BMS Spotlight – Cover Crops

Cover crops are grasses, legumes, and other forbs that are planted for erosion control, improving soil structure, moisture, and nutrient content, increasing beneficial soil biota, suppressing weeds,
providing habitat for beneficial predatory insects, facilitating crop pollinators, providing wildlife habitat, and as forage for farm
animals. Although cover crops can perform these multiple functions in an agroecosystem simultaneously, they are most often grown for the sole purpose of preventing soil erosion. Dense cover crop stands physically slow down the velocity of rainfall before it contacts the soil surface,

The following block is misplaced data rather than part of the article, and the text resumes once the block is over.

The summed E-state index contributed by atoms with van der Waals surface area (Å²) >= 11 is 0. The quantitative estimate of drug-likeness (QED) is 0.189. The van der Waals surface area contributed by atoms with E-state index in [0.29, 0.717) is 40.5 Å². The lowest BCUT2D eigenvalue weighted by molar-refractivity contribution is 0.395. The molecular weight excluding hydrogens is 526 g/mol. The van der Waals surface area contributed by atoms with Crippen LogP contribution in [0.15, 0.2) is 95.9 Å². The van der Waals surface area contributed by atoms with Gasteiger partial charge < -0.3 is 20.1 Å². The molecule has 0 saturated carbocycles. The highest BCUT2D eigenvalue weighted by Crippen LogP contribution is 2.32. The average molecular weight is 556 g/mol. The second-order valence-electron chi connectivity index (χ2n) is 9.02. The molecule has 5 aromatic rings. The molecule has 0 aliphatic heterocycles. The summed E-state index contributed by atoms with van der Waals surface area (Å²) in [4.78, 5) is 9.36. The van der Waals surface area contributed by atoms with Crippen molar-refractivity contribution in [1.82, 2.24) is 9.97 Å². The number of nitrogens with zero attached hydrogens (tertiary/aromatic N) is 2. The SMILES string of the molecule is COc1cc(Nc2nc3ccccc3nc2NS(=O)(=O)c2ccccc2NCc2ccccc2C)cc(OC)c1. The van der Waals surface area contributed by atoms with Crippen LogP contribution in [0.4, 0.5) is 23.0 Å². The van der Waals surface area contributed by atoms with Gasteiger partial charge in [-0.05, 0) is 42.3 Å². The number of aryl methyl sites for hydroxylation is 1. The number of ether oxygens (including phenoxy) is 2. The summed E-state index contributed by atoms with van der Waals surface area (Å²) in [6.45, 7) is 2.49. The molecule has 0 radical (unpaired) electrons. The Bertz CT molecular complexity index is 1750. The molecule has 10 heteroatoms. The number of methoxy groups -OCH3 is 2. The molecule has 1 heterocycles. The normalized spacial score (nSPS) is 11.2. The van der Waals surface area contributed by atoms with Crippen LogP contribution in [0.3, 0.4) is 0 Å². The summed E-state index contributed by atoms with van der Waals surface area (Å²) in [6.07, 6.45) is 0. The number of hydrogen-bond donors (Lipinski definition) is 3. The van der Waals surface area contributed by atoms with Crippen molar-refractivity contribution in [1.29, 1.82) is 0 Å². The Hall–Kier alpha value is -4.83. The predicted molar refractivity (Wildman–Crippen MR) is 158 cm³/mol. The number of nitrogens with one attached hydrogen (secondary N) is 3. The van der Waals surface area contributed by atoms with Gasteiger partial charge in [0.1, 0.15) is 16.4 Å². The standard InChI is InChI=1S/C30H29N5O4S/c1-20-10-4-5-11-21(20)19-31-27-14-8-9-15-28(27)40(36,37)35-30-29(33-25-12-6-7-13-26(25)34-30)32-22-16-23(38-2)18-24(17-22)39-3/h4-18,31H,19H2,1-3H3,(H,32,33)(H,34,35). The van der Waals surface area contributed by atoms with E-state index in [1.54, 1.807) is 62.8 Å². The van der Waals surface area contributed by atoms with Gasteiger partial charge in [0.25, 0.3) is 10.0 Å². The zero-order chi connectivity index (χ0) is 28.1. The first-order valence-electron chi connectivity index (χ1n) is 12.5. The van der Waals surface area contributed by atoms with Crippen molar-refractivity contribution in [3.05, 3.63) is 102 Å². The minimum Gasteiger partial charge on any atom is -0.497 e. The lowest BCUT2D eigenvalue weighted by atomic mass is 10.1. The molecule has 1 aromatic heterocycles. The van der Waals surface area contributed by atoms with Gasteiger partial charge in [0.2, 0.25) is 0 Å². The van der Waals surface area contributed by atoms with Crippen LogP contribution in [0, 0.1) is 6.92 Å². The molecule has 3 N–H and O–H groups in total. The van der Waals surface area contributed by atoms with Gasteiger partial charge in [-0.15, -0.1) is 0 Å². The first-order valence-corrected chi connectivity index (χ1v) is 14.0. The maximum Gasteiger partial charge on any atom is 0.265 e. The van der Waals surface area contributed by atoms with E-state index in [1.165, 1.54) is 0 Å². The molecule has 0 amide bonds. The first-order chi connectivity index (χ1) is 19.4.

preventing soil splashing and erosive surface runoff. Additionally, vast cover crop root networks help anchor the soil in place and increase soil
porosity, creating suitable habitat networks for soil macrofauna.
This soil enrichment lasts for several years. Furthermore, cover crops can provide energy savings both by adding nitrogen to the soil and making more soil nutrients available, thereby reducing the need to apply fertilizer. The GLSD is working with Green Lake County Land Conservation on an outreach project to provide cost sharing for cover crops to farmers on critical lands in the watershed. The goal of this project is to reduce soil loss from these fields consequently reducing nutrient loading into Green Lake.